Archaeologists Discover Impressive Byzantine-era Compound Near Beit Shemesh

Monastery includes olive press, wine press and mosaics; Antiquities Authority launches new website for archeological survey of entire country.

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Israel Antiquities Authority excavation of Byzantine-Era Compound, most likely a monastery, discovered near Beit Shemesh.
Israel Antiquities Authority excavation of Byzantine-Era Compound, most likely a monastery, discovered near Beit Shemesh.Credit: Assaf Peretz, courtesy of the Israel Antiquities Authority

A large and previously unknown industrial compound from 1,500 years ago was discovered near Beit Shemesh. Archaeologists say the Byzantine-era complex was most likely a monastery.

The discovery was made during infrastructure work to expand Ramat Beit Shemesh, and the Israel Antiquities Authority conducted an emergency salvage dig at the site, paid for by the Housing and Construction Ministry.

The site was originally discovered as part of an archaeological survey in which archaeologists are walking every inch of the country to look for remains on the surface without digging. During the survey, a number of blocked-off water cisterns were discovered at the site as well as an entrance to a cave and stones that hinted at being the tops of several walls buried under the ground.

“These clues to the world hidden underground resulted in an extensive archaeological excavation there that exposed prosperous life dating to the Byzantine period which was previously unknown,” said the IAA.

The dig at the site revealed the compound, which includes two separate complexes, one residential and one industrial. An olive press in excellent condition was found. Outside the built compound is a wine press, which consisted of two treading floors from which the grape must flowed to a large collecting vat. And also found were two large ovens for baking. The size of the complex indicates that the food produced was not just for local residents but was sold to make a living.

A number of rooms were exposed in the housing complex; in some of them the colorful mosaic floors were preserved. One mosaic showed a cluster of grapes surrounded by a wreath of flowers set within a geometric frame. Some of the buildings had at least two stories and probably three.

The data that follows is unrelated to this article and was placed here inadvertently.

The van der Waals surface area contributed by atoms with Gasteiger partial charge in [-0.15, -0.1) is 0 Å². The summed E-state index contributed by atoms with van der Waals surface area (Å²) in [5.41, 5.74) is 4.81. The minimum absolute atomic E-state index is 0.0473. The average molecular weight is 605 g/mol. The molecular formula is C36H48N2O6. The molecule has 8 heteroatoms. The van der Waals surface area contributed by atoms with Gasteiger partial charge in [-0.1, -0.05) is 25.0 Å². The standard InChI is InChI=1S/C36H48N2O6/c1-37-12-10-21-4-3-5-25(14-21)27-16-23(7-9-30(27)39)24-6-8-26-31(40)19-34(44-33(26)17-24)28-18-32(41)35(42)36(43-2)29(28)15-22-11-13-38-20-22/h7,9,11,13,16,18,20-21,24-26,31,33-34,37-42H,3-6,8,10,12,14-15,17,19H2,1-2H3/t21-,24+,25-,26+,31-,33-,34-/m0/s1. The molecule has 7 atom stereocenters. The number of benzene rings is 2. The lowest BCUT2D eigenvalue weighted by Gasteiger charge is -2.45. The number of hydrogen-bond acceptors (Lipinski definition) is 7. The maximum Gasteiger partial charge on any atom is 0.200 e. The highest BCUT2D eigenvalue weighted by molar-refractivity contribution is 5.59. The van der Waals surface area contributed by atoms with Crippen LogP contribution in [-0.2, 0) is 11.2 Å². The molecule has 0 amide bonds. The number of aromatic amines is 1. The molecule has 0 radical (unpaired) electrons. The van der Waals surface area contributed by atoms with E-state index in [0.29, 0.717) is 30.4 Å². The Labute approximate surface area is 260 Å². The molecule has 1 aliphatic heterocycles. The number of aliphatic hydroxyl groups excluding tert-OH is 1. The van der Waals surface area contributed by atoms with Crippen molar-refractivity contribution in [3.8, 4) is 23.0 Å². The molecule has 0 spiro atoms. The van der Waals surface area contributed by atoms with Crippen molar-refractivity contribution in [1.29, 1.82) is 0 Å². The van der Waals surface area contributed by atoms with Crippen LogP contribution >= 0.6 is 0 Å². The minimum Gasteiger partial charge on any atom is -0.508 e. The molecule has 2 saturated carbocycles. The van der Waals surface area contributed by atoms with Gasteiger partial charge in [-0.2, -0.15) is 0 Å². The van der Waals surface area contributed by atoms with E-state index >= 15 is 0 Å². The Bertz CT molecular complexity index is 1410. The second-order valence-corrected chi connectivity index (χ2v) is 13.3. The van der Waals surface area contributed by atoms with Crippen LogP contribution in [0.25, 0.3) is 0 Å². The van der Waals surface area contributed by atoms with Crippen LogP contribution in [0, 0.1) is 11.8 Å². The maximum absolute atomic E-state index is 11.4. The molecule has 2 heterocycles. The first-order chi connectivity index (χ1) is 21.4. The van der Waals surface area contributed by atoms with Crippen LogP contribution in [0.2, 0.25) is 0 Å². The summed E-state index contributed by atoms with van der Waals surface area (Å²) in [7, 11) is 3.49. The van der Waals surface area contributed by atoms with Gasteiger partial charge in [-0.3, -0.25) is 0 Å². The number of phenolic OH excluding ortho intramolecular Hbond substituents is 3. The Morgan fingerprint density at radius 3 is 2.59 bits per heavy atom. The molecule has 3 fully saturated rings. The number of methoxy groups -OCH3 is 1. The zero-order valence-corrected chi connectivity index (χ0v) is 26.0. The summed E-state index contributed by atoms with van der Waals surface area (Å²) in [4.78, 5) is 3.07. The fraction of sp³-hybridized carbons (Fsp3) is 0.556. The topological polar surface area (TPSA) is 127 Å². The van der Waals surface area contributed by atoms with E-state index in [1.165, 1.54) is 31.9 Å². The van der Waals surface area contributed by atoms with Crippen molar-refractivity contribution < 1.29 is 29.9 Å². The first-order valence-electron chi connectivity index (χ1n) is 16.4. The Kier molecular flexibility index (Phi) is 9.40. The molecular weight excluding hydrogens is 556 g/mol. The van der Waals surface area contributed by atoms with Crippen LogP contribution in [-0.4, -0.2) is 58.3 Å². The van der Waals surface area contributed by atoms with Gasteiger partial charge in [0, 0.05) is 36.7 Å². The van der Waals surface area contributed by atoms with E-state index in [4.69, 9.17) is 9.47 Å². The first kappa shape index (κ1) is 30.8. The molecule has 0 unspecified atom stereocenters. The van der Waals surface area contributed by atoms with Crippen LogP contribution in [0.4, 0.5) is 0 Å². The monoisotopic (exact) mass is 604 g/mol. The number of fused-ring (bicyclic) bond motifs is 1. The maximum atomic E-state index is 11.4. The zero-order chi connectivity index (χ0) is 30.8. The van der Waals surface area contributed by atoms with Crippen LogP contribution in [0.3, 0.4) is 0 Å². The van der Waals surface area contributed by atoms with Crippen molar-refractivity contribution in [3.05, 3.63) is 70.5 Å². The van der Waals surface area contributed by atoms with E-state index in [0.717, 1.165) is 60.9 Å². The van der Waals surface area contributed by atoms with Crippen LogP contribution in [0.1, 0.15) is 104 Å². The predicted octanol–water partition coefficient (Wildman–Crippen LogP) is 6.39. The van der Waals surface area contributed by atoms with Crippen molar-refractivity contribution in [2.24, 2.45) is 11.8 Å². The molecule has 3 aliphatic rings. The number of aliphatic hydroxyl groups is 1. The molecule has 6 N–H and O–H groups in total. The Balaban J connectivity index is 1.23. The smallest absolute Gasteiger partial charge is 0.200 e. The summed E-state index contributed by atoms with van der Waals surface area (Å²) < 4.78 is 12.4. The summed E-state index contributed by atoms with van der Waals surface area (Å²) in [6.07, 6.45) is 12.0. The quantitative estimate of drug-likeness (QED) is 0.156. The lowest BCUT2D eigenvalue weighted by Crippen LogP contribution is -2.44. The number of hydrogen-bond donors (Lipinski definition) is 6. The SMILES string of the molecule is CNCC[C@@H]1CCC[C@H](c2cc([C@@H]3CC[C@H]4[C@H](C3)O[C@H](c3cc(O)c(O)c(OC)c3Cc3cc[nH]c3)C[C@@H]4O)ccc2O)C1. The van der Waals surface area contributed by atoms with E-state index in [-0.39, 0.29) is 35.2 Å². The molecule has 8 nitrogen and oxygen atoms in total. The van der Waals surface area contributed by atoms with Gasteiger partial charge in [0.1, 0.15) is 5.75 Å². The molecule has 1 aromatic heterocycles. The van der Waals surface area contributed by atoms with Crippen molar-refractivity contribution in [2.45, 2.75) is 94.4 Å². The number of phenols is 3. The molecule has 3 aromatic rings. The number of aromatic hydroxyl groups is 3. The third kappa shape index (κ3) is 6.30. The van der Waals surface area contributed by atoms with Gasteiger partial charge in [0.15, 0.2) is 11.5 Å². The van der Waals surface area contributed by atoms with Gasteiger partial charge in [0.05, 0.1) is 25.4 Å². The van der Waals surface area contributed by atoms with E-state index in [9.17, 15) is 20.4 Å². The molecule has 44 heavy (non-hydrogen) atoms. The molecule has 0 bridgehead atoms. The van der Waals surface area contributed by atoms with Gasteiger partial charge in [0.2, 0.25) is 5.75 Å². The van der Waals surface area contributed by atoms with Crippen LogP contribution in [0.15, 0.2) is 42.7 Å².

“We believe this is the site of a monastery from the Byzantine period," said Irene Zilberbod and Tehila Libman, excavation directors for the Antiquities Authority.

"It is true we did not find a church at the site or an inscription or any other unequivocal evidence of religious worship. Nevertheless, the impressive construction, the dating to the Byzantine period, the magnificent mosaic floors, window and roof tile artifacts, as well as the agricultural-industrial installations inside the dwelling compound are all known to us from numerous other contemporary monasteries.

Mosaic floors discovered near Beit Shemesh. Photo by Assaf Peretz, courtesy of the Israel Antiquities Authority

"Thus it is possible to reconstruct a scenario in which monks resided in a monastery that they established, made their living from the agricultural installations and dwelled in the rooms and carried out their religious activities.”

The Byzantine period is considered to be one of economic flowering and population growth. Every once in a while, new communities from ancient periods that archaeologists and historians never knew about — and that didn't survive into later periods — are discovered.

At some point, dating to the beginning of the Islamic period (the seventh century CE), the compound ceased to function and was subsequently occupied by new residents. These people adapted the compound for their needs.

Originally, a road was to have been built over the site, but the Antiquities Authority now wants it to be moved and to preserve the site alongside the road.

Authority officials dismissed the idea that Haredi residents living nearby in Ramat Bet Shemesh would damage the site because it was a Christian monastery. Local residents have shown interest in what the archaeologists are doing, said Zilberbod. “Archaeology and Haredim do not have to be a problem,” she said.

Yuval Baruch, the Jerusalem regional archaeologist of the IAI, noted that “after exposing the compound and recognizing its importance, the Israel Antiquities Authority and Ministry of Housing and Construction undertook the measures necessary to preserve and develop the site as an archaeological landmark in the heart of the new neighborhood slated to be built there.”

The Antiquities Authority officially launched its website for the Archaeological Survey of Israel on Friday. It contains a digital database with 15,000 archaeological sites mapped as part of the survey project. The project started 50 years ago. The new site in English is:

Driving Instructions:

Turn left from Highway 38 at the Ramat Beit Shemesh Junction (the third turnoff for those coming from the direction of the BIG Shopping Mall in Beit Shemesh). Continue to the first roundabout and turn right. Go up in the direction of the neighborhood under construction. Continue straight through the next roundabout toward the contractor’s assembly area. Drive past the earthmoving equipment. Immediately thereafter, the road becomes a dirt road (in much better condition) leading down toward the stream. Turn left at the T and continue straight until you arrive at the excavation.

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